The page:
-- Bondo Gaposis

View Julian's profile


1484 posts in 3200 days

#8 posted 04-08-2013 03:01 PM

A rotary hammer and GOOD concrete drill bits should work. Some concrete drill bits are just not very good. Speed a couple extra dollars and get good concreter drill bits. The rotary hammer will also make this job much easier. Most HomeDepots rent rotary hammer drills and ramsets.

-- Julian

View chrisstef's profile


17960 posts in 3515 days

#9 posted 04-08-2013 03:06 PM

Rent a Hilti brand hammer drill if you can or like said above, shoot those puppies in to the slab, or liquid nails them down. Just make sure the wife knows that youre shooting nails when the sound of that .22 goes off if in fact that is the route you choose.

-- Its not a crack, its a casting imperfection.

View Charlie's profile


1101 posts in 2795 days

#10 posted 04-08-2013 03:22 PM

A friend of mine bought some 3” polyisocyanurate (I think that’s spelled wrong) ... rigid foam insulation NOT the styrofoam type. He stuck it to the wall with adhesive…. and not a lot of it… then built his shelves and stuff in front of it. The shelves sit on the floor and are secured at the ceiling so they aren’t “tippy”. In one area he has a bench with upper cabinets. He built it as a unit and slid it against the wall. It has a 3’4” plywood back. Cabinets secured to that and then once it was in place he also screwed those to a stringer on the ceiling. If you’re creative, you don’t necessarily HAVE to bolt stuff to concrete. :)

View Mainiac Matt 's profile

Mainiac Matt

9312 posts in 2838 days

#11 posted 04-08-2013 03:56 PM

Is there a better way to do this than the concrete bit / concrete screw sets you get at home depot etc?

Yes there is ….

you need one of these….

mount 2×3s to the wall ON THE FLAT, using these

and these

Do yourself a favor and don’t fool around with cartridges lighter than the #4 ‘yellow’ power.

Buy “1-3/8 foil faced iso board 4’x8’ panels, then rip them right down the middle and put the full 24” between the 2×3 nailers. Iso board gives you ~R7 for every inch. so you’ll have R-9 (not including the inner surface). And the 1/8” void with the foil face gives you the extra benefit of reflecting radiant heat back into the room.

Use PL 300 adhesive with a big fat bead in an ’s’ pattern on the back of the foam.

Then buy tongue and v-groove boards for an inner cladding.

This way, you can mount a hook, shelf, or whatever you want…. wherever you want. And you don’t require a second set of hands to put it up…. and best of all…. no mudding sheet rock!!! (I hate mudding sheet rock)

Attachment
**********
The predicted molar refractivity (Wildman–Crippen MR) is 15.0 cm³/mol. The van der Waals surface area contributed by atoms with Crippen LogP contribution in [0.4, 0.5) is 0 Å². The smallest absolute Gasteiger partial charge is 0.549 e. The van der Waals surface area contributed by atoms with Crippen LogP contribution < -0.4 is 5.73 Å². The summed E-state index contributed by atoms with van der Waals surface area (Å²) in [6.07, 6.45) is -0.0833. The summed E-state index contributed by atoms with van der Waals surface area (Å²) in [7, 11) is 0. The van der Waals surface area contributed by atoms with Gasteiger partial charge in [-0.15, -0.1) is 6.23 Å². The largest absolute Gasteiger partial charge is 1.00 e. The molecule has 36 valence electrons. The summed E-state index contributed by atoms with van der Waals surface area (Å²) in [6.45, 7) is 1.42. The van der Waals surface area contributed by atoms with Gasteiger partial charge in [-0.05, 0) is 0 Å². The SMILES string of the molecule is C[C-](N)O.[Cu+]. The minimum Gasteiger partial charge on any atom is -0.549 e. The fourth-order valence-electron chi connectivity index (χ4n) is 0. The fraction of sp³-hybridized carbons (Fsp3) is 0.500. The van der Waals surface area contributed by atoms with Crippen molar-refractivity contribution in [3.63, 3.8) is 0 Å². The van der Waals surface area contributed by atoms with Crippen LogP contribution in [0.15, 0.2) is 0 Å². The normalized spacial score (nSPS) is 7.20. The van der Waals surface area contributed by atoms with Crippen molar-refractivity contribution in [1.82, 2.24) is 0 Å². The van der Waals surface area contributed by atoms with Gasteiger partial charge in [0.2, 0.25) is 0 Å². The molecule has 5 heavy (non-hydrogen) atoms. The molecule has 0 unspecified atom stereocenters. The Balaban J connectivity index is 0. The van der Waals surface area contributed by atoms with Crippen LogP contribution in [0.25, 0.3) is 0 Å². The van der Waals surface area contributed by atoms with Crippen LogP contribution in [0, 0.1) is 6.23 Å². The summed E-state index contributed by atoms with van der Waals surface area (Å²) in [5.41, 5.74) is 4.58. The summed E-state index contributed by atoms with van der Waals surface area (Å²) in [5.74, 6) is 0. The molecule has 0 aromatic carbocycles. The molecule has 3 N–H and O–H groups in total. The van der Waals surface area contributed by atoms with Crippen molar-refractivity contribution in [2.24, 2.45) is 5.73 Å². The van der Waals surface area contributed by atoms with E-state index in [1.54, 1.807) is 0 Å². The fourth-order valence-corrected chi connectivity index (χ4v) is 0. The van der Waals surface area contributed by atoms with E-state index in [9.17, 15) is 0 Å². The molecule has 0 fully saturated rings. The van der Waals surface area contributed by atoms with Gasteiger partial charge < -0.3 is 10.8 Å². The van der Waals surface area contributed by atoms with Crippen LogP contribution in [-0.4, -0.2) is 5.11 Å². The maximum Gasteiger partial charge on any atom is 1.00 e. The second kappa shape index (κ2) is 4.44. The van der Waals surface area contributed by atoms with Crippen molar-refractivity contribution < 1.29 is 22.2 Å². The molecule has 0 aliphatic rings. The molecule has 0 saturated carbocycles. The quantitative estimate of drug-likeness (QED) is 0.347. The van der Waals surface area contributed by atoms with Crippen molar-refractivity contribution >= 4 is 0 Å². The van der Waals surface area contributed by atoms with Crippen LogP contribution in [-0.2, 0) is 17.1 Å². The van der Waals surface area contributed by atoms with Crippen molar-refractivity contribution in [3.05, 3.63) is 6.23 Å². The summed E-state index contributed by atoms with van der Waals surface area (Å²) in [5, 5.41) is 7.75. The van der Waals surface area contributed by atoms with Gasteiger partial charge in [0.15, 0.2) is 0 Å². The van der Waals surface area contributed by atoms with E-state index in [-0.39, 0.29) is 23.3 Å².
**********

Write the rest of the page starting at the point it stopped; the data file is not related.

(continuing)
Surface mount your electrical outlets in conduit…. and then you can always change or expand them.

That’s how I did my basement shop and I LOVE it.

-- Matt -- I yam what I yam and that's all what I yam

View JoeinGa's profile


7741 posts in 2516 days

#12 posted 04-08-2013 04:07 PM

There is different grades of concrete. And yes, the previous owner may hve been thinging “Bomb Shelter” when he poured the walls.

So how come I’m the first one to suggest this?

Step 1. Drill a small hole (you’ve got this already)
Step 2. Figger out just HOW MUCH you need.

Step 3. BOOM!

If I may be of further assistance,
My card, Sir :-)

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404 - Not Found

2544 posts in 3478 days

#13 posted 04-08-2013 05:40 PM

A Hilti will drill through anything.

View OnlyJustME's profile


1562 posts in 2886 days

#14 posted 04-08-2013 06:10 PM

Not sure how you are constructing your walls but…
IMHO the best way would be to use the rigid foam as ssnvet suggests on the whole wall. Tape the seams and then put a 2×3 wall in front of it, no need to attach to the concrete wall. Glue the bottom plate down with the appropriate PL construction adhesive if you cant screw/nail it down and screw the top plate to ceiling. Then cut studs to fit (just a hair long so they are snug but not too long so they bow. Then cover with plywood and paint white.

-- In the end, when your life flashes before your eyes, will you like what you see?

View IrreverentJack's profile


728 posts in 3352 days

#15 posted 04-09-2013 02:26 AM

If you use a Ramset or any other powder-charged fastener wear eye protection and thick clothing. If you do have some well cured high strength concrete using Tapcon screws would be easier and more of a sure thing IMO. If you are using a hammer drill make sure it’s in hammer mode and isn’t in reverse. Also check if you are hitting re-bar in the concrete. -Jack